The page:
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FAQ

Why do I lose power?

How can I help?

What should I do if a household member relies on electric equipment for a medical condition?

Why do some people get their power restored faster than others?

My neighbor has power, but I don't. Why?

My electric service is out, but my phone works. Why?

Why don't I see repair crews in my area?

If dry ice is available, how do I use it?


Why do I lose power?

Power outages happen for a number of reasons. Weather, such as wind, heavy snow, and thick ice on trees or tree limbs, can cause trees to contact our wires and cause an outage. Lightning also can strike our equipment or trees near it. In addition to tree contacts, animals occasionally contact parts of our system in a way that causes outages.


How can I help?

When a storm interrupts your power, or causes partial, dim, or flickering lights, you need to let us know. You can notify us via the “Report an Electric Service Problem” link located in the right-hand box of this Web page. Or, you can call 1-800-75-CONED (1-800-752-6633).


What should I do if a household member relies on electric equipment for a medical condition?

During power restoration, special attention is paid to restoring facilities such as hospitals and facilities that protect public health. Con Edison also maintains a record of customers who use life-support equipment so that we can contact them in case of an emergency. If you or someone in your household uses such equipment, please let us know by calling 1-800-75-CONED (1-800-752-6633). A copy of our life-sustaining equipment survey can be found in our online brochures at Customer Central. The survey contains information about various kinds of medical equipment and how to enroll. Click here. We also recommend that you consider alternative power sources, such as portable generators, to supply electricity to your home in the event of a power outage.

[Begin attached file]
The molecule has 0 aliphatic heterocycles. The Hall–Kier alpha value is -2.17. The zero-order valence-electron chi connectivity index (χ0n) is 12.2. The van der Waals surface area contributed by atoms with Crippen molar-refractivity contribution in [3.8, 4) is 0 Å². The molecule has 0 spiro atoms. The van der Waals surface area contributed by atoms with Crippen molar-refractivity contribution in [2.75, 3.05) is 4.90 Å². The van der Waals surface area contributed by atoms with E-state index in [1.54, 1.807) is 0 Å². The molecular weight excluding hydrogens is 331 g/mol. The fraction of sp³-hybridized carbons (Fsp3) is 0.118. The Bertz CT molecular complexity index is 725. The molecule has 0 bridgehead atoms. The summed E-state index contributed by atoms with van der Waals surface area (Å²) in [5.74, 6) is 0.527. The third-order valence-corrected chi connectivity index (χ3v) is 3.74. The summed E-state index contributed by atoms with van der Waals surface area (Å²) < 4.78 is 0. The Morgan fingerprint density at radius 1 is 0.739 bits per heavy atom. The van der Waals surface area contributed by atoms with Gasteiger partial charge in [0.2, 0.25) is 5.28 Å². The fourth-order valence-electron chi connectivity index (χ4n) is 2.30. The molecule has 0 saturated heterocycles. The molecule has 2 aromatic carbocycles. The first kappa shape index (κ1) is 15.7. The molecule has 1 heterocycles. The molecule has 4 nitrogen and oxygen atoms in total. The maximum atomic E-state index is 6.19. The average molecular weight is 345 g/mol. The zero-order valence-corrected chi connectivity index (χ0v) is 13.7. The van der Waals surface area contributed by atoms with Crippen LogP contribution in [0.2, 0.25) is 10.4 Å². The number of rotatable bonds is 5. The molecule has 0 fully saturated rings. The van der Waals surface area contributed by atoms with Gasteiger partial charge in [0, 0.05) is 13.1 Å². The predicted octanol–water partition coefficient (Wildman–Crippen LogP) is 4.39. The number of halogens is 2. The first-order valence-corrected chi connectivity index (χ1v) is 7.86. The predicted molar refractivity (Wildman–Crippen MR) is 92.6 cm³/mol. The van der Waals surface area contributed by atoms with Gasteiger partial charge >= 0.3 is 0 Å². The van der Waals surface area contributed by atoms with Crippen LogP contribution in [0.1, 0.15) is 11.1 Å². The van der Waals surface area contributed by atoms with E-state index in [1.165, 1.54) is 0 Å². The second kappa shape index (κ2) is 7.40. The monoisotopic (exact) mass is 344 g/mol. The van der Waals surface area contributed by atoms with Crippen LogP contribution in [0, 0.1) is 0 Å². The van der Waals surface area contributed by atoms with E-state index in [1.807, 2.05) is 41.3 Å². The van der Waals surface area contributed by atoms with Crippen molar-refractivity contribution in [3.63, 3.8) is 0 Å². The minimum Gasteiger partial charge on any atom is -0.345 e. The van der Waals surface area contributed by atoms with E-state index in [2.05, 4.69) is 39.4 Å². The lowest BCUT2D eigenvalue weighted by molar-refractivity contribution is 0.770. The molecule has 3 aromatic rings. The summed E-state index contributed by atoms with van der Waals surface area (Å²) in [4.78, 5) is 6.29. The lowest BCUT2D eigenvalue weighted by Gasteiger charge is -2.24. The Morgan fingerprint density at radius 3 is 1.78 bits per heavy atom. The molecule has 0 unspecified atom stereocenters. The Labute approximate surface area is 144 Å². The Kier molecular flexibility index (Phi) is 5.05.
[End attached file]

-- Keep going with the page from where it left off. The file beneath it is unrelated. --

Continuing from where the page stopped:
Why do some people get their power restored faster than others?

After a major storm, we tackle outages in order of severity. First, we make every effort to make dangerous areas as safe as possible. We take downed wires out of service. We concentrate on damage assessment through sending out crews to patrol and getting input from civil authorities and our customers.


My neighbor has power, but I don't. Why?

You may be on a different circuit; or, your neighbor may get power from a different direction on the same circuit, bypassing the problem that may still be affecting your service.


My electric service is out, but my phone works. Why?

Phone lines are usually placed lower on utility poles and are protected from damage by higher, stronger electrical lines. Phone lines, which run at very low voltages, can continue to operate even if tree limbs come in contact with them and, in some cases, even when they are lying on the ground.


Why don't I see repair crews in my area?

Immediately after a major storm, we evaluate the damage and address public health and safety situations first. Many of the vehicles we use during storms are clearly marked, but some are not. While you may not see crews or trucks in your area right away, please be assured that we are on the job, assessing and setting priorities for the work we need to do.


If dry ice is available, how do I use it?

  • Keep dry ice wrapped in newspaper, paper bags, or towels for safety and to extend the life of the dry ice.
  • When using dry ice for cooling foods, place the dry ice in the BOTTOM of a cooler, refrigerator, or insulated container.
  • Do not allow foods to have direct contact with the dry ice. Place an insulating material — such as cardboard — between the dry ice and food.
  • Do not put dry ice in your drink.
  • When using dry ice to keep foods frozen, place the dry ice ON TOP of the items you want frozen.
  • A small block of dry ice (5 to 7 pounds) wrapped in an insulating container has an effective cooling time of 18 to 24 hours.

Safe Handling of Dry Ice

  • Dry ice is frozen carbon dioxide — avoid direct contact with the skin.
  • Handle it with care — use gloves, a towel, etc. to insulate your fingers when handling the dry ice.
  • If you must transport dry ice in your car, either open the windows or set the air conditioner to “fresh” outside air rather than “recirculate.” Carbon dioxide build-up can be hazardous in a closed space.
  • Keep children at a safe distance from dry ice at all times!

       
Safe Disposal of Dry Ice

  • Do not dispose of dry ice in a sewer, sink, toilet, garbage disposal, garbage chute, etc.
  • Allow leftover dry ice to evaporate (turn into a gas) in a well-ventilated area where no buildup of carbon dioxide vapor can occur.
  • Keep dry ice away from children and pets.

 

 


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